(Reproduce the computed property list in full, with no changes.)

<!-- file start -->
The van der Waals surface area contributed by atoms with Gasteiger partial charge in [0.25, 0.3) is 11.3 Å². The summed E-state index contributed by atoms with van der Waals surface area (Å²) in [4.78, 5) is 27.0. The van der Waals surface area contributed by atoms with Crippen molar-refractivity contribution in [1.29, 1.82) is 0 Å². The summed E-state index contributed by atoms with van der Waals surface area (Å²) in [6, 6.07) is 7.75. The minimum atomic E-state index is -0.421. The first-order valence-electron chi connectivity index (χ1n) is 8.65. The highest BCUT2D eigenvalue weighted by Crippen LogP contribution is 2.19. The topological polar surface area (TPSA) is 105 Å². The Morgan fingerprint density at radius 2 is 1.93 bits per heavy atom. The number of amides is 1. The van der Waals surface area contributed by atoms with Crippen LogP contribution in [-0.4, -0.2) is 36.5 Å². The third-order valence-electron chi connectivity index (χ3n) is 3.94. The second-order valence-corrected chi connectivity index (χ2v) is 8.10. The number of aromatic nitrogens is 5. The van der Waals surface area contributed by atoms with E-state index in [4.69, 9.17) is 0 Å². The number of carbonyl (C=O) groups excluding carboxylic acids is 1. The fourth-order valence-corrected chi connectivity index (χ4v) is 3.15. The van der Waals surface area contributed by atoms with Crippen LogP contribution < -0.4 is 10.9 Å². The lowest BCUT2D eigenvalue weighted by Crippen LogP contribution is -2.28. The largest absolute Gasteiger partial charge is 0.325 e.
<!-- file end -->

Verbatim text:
The van der Waals surface area contributed by atoms with Gasteiger partial charge in [0.25, 0.3) is 11.3 Å². The summed E-state index contributed by atoms with van der Waals surface area (Å²) in [4.78, 5) is 27.0. The van der Waals surface area contributed by atoms with Crippen molar-refractivity contribution in [1.29, 1.82) is 0 Å². The summed E-state index contributed by atoms with van der Waals surface area (Å²) in [6, 6.07) is 7.75. The minimum atomic E-state index is -0.421. The first-order valence-electron chi connectivity index (χ1n) is 8.65. The highest BCUT2D eigenvalue weighted by Crippen LogP contribution is 2.19. The topological polar surface area (TPSA) is 105 Å². The Morgan fingerprint density at radius 2 is 1.93 bits per heavy atom. The number of amides is 1. The van der Waals surface area contributed by atoms with Crippen LogP contribution in [-0.4, -0.2) is 36.5 Å². The third-order valence-electron chi connectivity index (χ3n) is 3.94. The second-order valence-corrected chi connectivity index (χ2v) is 8.10. The number of aromatic nitrogens is 5. The van der Waals surface area contributed by atoms with E-state index in [4.69, 9.17) is 0 Å². The number of carbonyl (C=O) groups excluding carboxylic acids is 1. The fourth-order valence-corrected chi connectivity index (χ4v) is 3.15. The van der Waals surface area contributed by atoms with Crippen LogP contribution < -0.4 is 10.9 Å². The lowest BCUT2D eigenvalue weighted by Crippen LogP contribution is -2.28. The largest absolute Gasteiger partial charge is 0.325 e.